DEAR DR. GOTT: Thank you for your balanced, sensible and unbiased information. It is a breath of fresh air.
My husband has a problem with spontaneous gagging. It does not seem to be related to eating, foreign objects or any activity in particular. It has caused him to pull the car over or stop talking with clients.
This has been going on for almost a year. We have had monitoring of his throat for acid reflux, and he did have some, but the rise in acid doesn’t seem to correspond with the gagging, and medication doesn’t make a difference. He has tried over-the-counter medications as well as prescriptions. He has also had an endoscopic procedure, which showed no polyps.
I would greatly appreciate any information you can provide; our doctors seem to be at a dead end.
DEAR READER: Spontaneous gagging can be a symptom of several disorders; therefore, I cannot provide a definitive answer. I believe your husband’s best chance at getting a diagnosis is to be examined and tested by a gastroenterologist (if he hasn’t done so already) or by getting another opinion from a second gastroenterologist (preferably one unaffiliated with the first) or an ear-nose-and-throat specialist.
The most likely cause is GERD. Gastroesophageal reflux disease is a common condition in which acid backwashes into the throat. Reflux, either chronic or occasional, can be the result of excess acid production; a weak or improperly functioning hiatus (the ring of muscle that connects the esophagus and stomach); hiatal hernia (in which a portion of the stomach slides into the esophagus or alongside it in the chest cavity); diet/lifestyle; etc.
Symptoms can include a burning sensation within the chest, a sour taste in the mouth, dry cough, regurgitation of food or liquids (which may result in gagging), sore throat, chest pain, difficulty swallowing (which may cause gagging) and more. People with reflux do not always experience symptoms, and for some, symptoms may appear unrelated.
Just because your husband’s gagging does not appear to be related to the acid reflux doesn’t mean that it isn’t. I suggest your husband make some moderate lifestyle changes to see whether his symptoms improve. He should exercise on a regular basis; avoid fatty, greasy and acidic foods; and consume more whole grains, fruits and vegetables. He may also wish to use over-the-counter or prescription medication daily to try to prevent symptoms.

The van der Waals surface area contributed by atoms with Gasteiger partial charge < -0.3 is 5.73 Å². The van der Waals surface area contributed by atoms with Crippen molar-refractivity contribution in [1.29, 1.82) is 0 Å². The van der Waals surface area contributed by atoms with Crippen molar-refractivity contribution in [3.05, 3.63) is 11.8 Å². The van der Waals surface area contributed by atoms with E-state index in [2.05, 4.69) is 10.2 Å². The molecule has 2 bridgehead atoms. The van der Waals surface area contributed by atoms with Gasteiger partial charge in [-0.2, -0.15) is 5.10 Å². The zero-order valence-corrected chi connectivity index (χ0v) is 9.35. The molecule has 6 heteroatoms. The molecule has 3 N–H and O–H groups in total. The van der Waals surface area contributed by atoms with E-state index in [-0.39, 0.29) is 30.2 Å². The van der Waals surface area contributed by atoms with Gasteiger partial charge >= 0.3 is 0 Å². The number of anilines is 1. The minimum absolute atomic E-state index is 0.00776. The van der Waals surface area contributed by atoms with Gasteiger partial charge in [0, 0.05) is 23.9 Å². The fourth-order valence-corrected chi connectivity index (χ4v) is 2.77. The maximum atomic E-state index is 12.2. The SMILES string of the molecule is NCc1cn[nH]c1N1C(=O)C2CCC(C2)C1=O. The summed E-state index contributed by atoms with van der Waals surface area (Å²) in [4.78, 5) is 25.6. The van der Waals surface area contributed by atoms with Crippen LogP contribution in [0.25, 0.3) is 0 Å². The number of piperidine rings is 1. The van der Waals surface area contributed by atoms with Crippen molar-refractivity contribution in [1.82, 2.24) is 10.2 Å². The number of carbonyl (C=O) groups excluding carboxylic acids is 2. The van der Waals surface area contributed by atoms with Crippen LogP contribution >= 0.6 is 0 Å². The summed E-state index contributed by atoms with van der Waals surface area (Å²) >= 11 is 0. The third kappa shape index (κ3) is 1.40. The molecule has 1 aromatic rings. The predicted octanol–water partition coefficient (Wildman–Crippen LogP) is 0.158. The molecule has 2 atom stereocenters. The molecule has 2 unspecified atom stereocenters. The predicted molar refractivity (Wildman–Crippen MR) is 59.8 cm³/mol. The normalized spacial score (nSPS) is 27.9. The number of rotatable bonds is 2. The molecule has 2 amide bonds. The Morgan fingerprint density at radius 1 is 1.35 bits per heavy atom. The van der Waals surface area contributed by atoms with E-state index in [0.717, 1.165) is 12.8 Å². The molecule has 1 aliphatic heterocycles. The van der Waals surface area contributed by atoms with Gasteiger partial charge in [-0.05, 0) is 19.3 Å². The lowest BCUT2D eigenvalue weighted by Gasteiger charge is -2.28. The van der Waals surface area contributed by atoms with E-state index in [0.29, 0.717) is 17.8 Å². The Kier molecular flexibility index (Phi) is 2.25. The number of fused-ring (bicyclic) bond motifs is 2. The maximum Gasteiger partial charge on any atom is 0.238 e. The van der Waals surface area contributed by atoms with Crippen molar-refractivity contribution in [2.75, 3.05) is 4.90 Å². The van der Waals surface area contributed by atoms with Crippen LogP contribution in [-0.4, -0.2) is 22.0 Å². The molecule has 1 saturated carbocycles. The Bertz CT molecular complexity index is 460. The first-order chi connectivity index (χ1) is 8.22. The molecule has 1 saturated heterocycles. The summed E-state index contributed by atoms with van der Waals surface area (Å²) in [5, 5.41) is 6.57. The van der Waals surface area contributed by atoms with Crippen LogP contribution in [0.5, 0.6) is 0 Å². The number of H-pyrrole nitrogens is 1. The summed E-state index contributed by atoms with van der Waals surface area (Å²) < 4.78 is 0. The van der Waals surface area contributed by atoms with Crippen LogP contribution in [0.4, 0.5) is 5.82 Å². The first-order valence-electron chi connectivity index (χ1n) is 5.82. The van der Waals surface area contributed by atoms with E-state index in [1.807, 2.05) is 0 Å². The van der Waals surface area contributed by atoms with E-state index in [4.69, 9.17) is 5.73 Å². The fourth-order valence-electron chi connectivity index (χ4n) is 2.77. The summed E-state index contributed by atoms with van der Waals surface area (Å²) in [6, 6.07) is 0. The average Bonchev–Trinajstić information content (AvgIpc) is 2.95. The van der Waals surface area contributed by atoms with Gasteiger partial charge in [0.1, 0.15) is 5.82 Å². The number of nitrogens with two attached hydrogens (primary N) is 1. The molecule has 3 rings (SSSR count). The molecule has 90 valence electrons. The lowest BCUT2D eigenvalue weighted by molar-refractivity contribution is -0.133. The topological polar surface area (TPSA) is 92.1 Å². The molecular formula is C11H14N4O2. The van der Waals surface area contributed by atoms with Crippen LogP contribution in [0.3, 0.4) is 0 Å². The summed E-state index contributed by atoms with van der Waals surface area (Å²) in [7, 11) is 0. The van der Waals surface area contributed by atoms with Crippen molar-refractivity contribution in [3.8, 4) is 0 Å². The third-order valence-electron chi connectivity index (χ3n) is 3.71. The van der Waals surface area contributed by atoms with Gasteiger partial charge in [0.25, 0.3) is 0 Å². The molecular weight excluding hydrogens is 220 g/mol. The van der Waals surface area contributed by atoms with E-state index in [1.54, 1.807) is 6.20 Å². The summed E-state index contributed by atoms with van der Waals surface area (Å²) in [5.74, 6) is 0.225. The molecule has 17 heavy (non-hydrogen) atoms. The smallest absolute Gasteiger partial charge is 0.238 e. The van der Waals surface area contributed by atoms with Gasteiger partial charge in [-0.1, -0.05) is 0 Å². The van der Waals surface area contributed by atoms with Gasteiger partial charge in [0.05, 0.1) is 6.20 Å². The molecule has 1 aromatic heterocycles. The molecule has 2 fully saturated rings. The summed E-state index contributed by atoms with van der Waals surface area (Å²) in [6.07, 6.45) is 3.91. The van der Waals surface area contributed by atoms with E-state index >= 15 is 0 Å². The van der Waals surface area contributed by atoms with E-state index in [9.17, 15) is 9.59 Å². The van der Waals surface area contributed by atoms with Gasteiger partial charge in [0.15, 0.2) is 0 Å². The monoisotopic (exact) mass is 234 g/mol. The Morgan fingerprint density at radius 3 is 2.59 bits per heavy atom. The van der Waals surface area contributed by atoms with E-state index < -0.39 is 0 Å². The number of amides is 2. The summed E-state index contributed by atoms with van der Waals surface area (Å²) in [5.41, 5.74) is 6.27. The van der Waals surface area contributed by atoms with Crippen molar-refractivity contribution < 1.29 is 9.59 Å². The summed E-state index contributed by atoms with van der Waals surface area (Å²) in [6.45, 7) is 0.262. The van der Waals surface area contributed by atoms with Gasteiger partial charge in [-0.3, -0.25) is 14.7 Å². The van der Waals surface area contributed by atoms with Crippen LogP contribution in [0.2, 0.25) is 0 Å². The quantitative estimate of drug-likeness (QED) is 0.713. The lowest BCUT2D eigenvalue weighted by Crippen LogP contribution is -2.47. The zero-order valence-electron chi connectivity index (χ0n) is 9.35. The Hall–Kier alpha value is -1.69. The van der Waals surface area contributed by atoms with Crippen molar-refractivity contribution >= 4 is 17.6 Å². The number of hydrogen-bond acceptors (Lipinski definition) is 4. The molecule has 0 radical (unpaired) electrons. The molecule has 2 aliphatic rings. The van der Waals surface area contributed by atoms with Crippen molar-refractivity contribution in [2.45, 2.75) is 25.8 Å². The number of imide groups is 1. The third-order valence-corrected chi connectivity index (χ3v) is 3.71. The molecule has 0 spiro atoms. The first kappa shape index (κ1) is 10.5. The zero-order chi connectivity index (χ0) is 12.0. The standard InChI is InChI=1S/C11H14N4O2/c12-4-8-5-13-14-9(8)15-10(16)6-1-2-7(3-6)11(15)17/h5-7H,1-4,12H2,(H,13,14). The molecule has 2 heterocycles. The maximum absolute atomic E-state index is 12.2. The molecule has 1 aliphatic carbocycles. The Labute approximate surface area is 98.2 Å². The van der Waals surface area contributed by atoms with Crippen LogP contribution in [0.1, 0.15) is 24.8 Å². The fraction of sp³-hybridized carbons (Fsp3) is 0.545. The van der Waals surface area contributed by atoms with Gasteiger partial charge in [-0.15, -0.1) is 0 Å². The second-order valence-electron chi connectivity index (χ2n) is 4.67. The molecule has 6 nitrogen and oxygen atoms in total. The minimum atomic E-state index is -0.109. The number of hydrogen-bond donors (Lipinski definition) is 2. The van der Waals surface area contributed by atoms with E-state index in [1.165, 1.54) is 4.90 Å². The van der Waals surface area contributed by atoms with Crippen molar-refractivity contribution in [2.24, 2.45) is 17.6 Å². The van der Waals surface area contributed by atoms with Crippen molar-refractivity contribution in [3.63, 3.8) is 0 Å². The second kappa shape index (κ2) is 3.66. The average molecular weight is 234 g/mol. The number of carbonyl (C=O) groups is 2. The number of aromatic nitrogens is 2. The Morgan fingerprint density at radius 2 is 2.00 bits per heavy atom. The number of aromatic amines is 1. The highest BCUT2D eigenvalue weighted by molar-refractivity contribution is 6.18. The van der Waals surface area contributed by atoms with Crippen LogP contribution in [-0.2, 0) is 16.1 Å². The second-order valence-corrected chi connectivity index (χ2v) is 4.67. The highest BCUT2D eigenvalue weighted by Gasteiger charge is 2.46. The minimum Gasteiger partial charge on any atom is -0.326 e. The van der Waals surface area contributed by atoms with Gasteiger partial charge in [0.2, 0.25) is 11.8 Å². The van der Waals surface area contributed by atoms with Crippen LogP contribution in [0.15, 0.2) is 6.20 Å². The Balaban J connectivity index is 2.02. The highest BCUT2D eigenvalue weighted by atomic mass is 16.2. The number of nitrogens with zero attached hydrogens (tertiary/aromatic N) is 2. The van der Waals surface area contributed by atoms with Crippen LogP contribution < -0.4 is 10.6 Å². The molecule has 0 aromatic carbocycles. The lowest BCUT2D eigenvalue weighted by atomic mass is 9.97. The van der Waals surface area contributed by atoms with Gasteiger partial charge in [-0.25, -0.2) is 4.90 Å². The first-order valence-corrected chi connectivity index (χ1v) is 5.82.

Other possibilities include vagus-nerve impingement, esophageal spasms, smoking and achalasia.
Achalasia is rare, occurring in about one in 100,000 people, so this is not likely the problem. It causes regurgitation and difficulty swallowing, both of which can result in gagging.
Esophageal spasms are abnormal muscle contractions within the throat that typically causes pain and difficulty swallowing.
Vagus-nerve impingement can cause nausea, vomiting, gagging and more, but it is most common in people who have had sinus surgery or head injury.
Smoking is another common cause of gagging that is often overlooked. Smokers, especially heavy smokers, are damaging their lungs with the habit, and as the damage progresses, excess fluid and mucus can accumulate in the lungs and drip down the back of the throat. This situation can cause difficulty breathing, coughing, a choking sensation and gagging until the mucus can be expelled.
To provide related information, I am sending you a copy of my Health Report “Hiatal Hernia, Acid Reflux and Indigestion.” Other readers who would like a copy should send a self-addressed stamped No. 10 envelope and a $2 check or money order payable to Newsletter, and mailed to Newsletter, P.O. Box 167, Wickliffe, OH 44092-0167. Be sure to mention the title or print an order form off my website at www.AskDrGottMD.com.